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Pagan Potions

Pagan Potions


In the days before the advent of modern medicine the local Witch, Cunning Man/Woman, or Bone Setter were in high demand for various potions for helping to heal injuries and effect the course of events. For informational purposes only I thought you would be interested in some examples of what these potions were and the uses to which natural substances were put.

Wart cures

• Take a piece of meat, rub the wart with it and bury it in the ground. As the meat rots your wart will disappear.
• Last thing at night rub the wart with the milky sap from a Dandelion. The skin may go a nicotine yellow-brown colour, but the wart will decrease in size and eventually fall off.
• If you are in Mexico there is a hairy caterpillar that is brown with some yellow stripes. If you touch it normally the result is a bad sting but, if you stroke it with the wart no pain is felt and the wart turns black and falls off in a few days

I have used all of the above cures with success

Cold Cures

One teaspoon of lemon balm leaves in a cup (or per cup if a teapot is being used). Fill the cup with boiling water and leave to stand for 3-5 minutes. Strain the leaves out and add a slice of lemon plus honey if you wish.

This works best with fresh local honey if you can get it:

1 tablespoon of honey
Juice of ½ a lemon
Pinch of freshly ground cloves
Pinch of ginger if needed (Some people like mustard or chilli pepper!)

Scrape honey off the spoon into a mug or cup. Mix in the lemon juice and herb(s) and add boiling water. Stir well and drink while hot.


This stops infection spreading – no one wants to get close!

2 cloves of crushed garlic (see?)
Juice of one lemon
1 tablespoon of fresh honey
½ a teaspoon of ground ginger (up to a full one if desired & the stomach can take it)
Pinch of cayenne pepper or chilli pepper
1 cup boiling water

Put all the ingredients in a mug and pour the boiling water over them. Cover the top of the mug with a saucer and leave to infuse for 10 mins. Strain into another mug and drink while hot.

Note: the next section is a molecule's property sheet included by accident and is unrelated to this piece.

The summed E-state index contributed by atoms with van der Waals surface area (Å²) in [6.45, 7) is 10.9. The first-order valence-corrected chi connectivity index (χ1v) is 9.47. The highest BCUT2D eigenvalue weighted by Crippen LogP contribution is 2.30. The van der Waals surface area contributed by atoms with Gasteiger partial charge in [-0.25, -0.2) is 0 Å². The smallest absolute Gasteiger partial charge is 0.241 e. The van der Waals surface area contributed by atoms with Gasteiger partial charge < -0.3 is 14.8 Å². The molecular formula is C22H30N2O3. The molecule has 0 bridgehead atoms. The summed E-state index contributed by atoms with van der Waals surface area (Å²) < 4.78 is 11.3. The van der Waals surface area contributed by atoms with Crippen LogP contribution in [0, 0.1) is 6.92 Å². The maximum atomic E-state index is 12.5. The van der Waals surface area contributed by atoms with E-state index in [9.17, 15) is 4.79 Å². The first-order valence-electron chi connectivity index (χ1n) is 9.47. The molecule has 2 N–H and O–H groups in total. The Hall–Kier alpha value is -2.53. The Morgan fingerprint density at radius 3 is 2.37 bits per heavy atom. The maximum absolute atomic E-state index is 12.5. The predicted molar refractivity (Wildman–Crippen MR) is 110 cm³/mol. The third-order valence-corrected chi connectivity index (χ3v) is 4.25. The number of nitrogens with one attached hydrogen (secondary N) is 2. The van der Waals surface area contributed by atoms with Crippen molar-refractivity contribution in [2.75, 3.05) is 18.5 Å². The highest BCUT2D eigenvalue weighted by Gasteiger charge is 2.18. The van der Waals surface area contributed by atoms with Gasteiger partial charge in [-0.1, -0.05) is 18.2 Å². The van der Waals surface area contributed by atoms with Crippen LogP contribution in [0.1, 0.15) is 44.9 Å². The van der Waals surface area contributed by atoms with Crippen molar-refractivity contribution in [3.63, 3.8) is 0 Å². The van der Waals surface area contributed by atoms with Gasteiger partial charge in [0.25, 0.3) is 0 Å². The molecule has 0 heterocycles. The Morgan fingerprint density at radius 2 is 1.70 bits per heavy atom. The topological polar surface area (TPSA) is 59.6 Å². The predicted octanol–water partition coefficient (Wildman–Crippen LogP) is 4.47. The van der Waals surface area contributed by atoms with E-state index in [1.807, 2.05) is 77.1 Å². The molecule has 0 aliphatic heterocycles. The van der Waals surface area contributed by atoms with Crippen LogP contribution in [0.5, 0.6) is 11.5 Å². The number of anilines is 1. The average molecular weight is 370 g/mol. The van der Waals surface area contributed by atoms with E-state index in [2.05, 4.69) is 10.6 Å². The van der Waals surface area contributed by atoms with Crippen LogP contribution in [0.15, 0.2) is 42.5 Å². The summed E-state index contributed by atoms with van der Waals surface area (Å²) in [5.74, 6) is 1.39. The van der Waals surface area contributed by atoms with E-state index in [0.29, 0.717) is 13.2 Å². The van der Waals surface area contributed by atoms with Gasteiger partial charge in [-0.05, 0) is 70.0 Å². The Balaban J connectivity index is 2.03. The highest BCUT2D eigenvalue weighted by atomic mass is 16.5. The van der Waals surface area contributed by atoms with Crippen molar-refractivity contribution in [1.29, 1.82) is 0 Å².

Antiseptic ointments

Pre sulphur powders and antibiotic drugs even a simple skin graze could prove fatal if it became infected. Many traditional potions contained these ingredients in plant or mineral form

Garlic ointment

2 garlic cloves
8 oz of Vaseline (traditionally this would have been pig fat, but the substitute keeps longer and is acceptable to more people)

Use 2 saucepans one large, and one small enough to fit inside it. A clean washed tin works well too.

Place the Vaseline in the tin/smaller saucepan and half fill the larger saucepan with water. Bring the water to the boil and place the smaller container in it. While the Vaseline is melting finely crush the garlic cloves, either with a mortar and pestle or mechanically with a blender.

Add the crushed garlic to the melted Vaseline and allow to stand in the simmering water for 20 minutes, topping up the water as necessary. Then remove from the heat and pour into a jar before it sets.

Keep in the fridge and use as necessary on cuts, abrasions and minor burns

I have been told that this also works with red onion, which suggests the active ingredient is sulphur. Although in this case the onion would have to be filtered out be pouring the liquid ointment through muslin or a fine sieve.

Marigold ointment

1 cup coconut oil (or Vaseline)
Marigold petals (These must be from Calendula plants)

Melt the coconut oil or Vaseline in the double boiler, add the marigold petals until the oil just covers them and leave to simmer for 20 minutes. Strain through muslin and into a screw top jar. Keep in the ‘fridge until needed.

This was a favourite official antiseptic ointment for both the English and American Civil Wars. As evidenced by letters from doctors complaining how fast injured men suffered relapses and died when they stopped using the official issue marigold ointment and switched to some other potion sent from home.

As you can see the potions of old were based on sound empirical evidence, mainly because if they didn’t work most of the time people wouldn’t use them. Until a quarter of the way through the last century 90 per cent of the medicine used in general practice was derived from plants, or plant extracts. Even now major drug companies are researching traditional plant and other remedies to discover cures for modern diseases.

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